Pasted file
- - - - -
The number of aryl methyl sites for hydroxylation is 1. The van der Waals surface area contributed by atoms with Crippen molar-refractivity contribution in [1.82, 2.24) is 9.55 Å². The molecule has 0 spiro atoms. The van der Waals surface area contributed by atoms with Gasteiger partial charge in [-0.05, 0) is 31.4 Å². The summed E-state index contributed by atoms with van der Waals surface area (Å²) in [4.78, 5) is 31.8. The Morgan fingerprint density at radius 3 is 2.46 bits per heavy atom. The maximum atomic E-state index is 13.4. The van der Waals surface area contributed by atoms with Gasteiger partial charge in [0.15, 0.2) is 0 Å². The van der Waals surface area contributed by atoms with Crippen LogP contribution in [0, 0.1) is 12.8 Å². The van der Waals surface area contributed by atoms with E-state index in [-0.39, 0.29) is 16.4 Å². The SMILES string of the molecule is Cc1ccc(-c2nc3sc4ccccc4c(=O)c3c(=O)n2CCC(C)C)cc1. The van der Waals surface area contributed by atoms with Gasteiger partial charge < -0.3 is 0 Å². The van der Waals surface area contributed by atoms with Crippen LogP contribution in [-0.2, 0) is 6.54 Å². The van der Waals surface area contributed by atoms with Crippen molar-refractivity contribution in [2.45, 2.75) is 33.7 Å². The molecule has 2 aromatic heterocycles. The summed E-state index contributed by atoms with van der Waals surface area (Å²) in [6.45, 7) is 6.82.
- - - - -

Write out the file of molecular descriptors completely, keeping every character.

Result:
The number of aryl methyl sites for hydroxylation is 1. The van der Waals surface area contributed by atoms with Crippen molar-refractivity contribution in [1.82, 2.24) is 9.55 Å². The molecule has 0 spiro atoms. The van der Waals surface area contributed by atoms with Gasteiger partial charge in [-0.05, 0) is 31.4 Å². The summed E-state index contributed by atoms with van der Waals surface area (Å²) in [4.78, 5) is 31.8. The Morgan fingerprint density at radius 3 is 2.46 bits per heavy atom. The maximum atomic E-state index is 13.4. The van der Waals surface area contributed by atoms with Gasteiger partial charge in [0.15, 0.2) is 0 Å². The van der Waals surface area contributed by atoms with Crippen LogP contribution in [0, 0.1) is 12.8 Å². The van der Waals surface area contributed by atoms with E-state index in [-0.39, 0.29) is 16.4 Å². The SMILES string of the molecule is Cc1ccc(-c2nc3sc4ccccc4c(=O)c3c(=O)n2CCC(C)C)cc1. The van der Waals surface area contributed by atoms with Gasteiger partial charge < -0.3 is 0 Å². The van der Waals surface area contributed by atoms with Crippen LogP contribution in [-0.2, 0) is 6.54 Å². The van der Waals surface area contributed by atoms with Crippen molar-refractivity contribution in [2.45, 2.75) is 33.7 Å². The molecule has 2 aromatic heterocycles. The summed E-state index contributed by atoms with van der Waals surface area (Å²) in [6.45, 7) is 6.82.